With California still ranked last nationally in per capita state spending on government grants to the arts, advocates hope an improving economy will bode well for the first legislative bid in four years to address its lowly status.
An Assembly bill introduced by Adrin Nazarian (D-Sherman Oaks) would dedicate $75 million a year from the state’s general fund for the California Arts Council — up from the current $1 million.
The bill, AB 580, passed the Assembly’s committee on Arts, Entertainment, Sports, Tourism and Internet Media by a 4-2 party-line vote Tuesday. It now moves to the committee on Appropriations, which is where a 2009 arts-funding bill died amid a deep recession.
Nazarian acknowledged that the $75 million “will most likely change” given competing funding needs. But now that state funding seems to be stabilizing amid improving tax revenues, he said, “this is the right time to have the conversation” about addressing the disproportionate cuts of a decade ago.
The Arts Council budget peaked at $32 million in 2000-2001, then was slashed 94% over the next two years under then-Gov. Gray Davis.
Overall the California Arts Council spends $5.6 million a year, but state taxpayers ante up less than 20% of the money. Most of it comes from voluntary payments by motorists who spend an extra $50 ($40 for renewals) for special arts-supporter license plates. About $1 million a year is federal money from the National Endowment for the Arts.
Excluding the feds, funding comes to 14 cents for each state resident, according to the National Assembly of State Arts Agencies (NASAA) — ranking California last behind Texas (15 cents) and Georgia (16 cents).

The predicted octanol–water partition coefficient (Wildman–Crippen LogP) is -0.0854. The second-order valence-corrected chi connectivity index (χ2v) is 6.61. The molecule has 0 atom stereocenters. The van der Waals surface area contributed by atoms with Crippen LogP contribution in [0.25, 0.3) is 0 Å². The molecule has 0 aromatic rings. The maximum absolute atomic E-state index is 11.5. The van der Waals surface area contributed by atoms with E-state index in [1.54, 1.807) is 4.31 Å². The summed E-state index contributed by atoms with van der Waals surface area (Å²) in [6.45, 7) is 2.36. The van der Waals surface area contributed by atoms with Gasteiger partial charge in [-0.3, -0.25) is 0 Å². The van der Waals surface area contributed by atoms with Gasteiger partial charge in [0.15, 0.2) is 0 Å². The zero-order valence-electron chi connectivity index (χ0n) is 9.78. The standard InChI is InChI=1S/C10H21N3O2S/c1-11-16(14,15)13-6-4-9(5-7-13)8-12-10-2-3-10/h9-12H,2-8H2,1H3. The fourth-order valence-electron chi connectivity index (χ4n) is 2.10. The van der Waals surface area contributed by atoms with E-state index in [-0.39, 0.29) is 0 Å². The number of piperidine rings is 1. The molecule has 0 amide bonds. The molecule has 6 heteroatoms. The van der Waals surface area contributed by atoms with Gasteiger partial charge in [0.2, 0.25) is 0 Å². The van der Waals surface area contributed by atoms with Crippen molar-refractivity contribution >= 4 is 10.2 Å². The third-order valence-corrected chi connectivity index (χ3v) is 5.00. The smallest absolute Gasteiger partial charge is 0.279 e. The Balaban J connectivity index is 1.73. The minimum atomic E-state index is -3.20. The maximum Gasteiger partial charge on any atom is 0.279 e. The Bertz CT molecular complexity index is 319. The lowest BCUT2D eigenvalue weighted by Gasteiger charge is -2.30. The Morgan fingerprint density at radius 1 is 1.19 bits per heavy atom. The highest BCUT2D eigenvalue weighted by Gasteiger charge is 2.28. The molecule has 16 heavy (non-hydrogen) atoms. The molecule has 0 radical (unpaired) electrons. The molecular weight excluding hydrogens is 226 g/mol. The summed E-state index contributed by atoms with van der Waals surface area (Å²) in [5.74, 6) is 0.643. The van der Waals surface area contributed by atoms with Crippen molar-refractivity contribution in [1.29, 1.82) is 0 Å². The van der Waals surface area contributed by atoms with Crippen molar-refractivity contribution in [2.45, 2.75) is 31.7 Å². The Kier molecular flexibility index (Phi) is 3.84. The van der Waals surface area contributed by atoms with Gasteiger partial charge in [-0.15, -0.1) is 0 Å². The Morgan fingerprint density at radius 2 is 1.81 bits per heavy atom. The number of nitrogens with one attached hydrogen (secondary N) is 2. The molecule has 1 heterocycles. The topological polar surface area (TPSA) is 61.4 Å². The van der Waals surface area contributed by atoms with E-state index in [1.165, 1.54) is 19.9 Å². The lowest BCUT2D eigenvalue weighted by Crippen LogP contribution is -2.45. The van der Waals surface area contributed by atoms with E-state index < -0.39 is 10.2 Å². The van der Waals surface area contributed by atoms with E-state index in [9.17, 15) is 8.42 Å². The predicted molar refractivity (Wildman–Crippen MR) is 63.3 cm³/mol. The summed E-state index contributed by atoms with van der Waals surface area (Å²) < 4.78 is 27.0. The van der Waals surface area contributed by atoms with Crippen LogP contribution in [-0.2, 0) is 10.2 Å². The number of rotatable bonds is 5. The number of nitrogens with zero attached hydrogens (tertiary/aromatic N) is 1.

It left the cellar briefly in 2011, when Kansas eliminated its arts agency, but a new appropriation now places Kansas 47th.
“Of course there’s an embarrassment factor,” Nazarian said. “As the creative capital of the world, where we have Hollywood and the technological creativity in Silicon Valley, and where we have some of the best arts institutions housed within our state, it’s unfortunate that as a government we’re not reflective of the talents we offer.”
Nazarian said the $75 million was proposed by state arts advocates who felt it was reasonable for California to allocate $2 in arts-grant spending for each of its approximately 37 million residents — enough to put it near the top 10 nationally, according to NASAA figures. Ten states allocate more than $2 per resident, led by Minnesota ($5.88), Hawaii ($4.19) and Wyoming ($3.57).
At the hearing Tuesday, John Gallogly, executive director of L.A.'s Theatre West and a board member of the statewide advocacy group Californians for the Arts, presented each committee member with a crayon that cost 3 cents — the amount per resident that he said state government now funnels to the Arts Council if the federal and license plate money are excluded.
“We’re trying to say ‘give us a small box of crayons,’” instead of just one, Gallogly said. “You can’t create a rainbow with just one color.”
Arts-funding proposals in 2005, 2007 and 2009 all died in the Assembly’s Appropriations Committee, where the new one is headed.
The key arguments, Nazarian said, will center on the arts as an economic driver that generates sales, hotel and income taxes that will more than pay for the initial government outlay, and arts education as a key to fostering a more creatively-attuned and capable workforce.
Gallogly is hoping that Gov. Jerry Brown, who established the California Arts Council in 1975 during his first era as governor, will support the bid to end 10 years of depleted funding. “We have a sense that we have a very friendly ear at the end of the road, and that was not true for the last decade,” he said.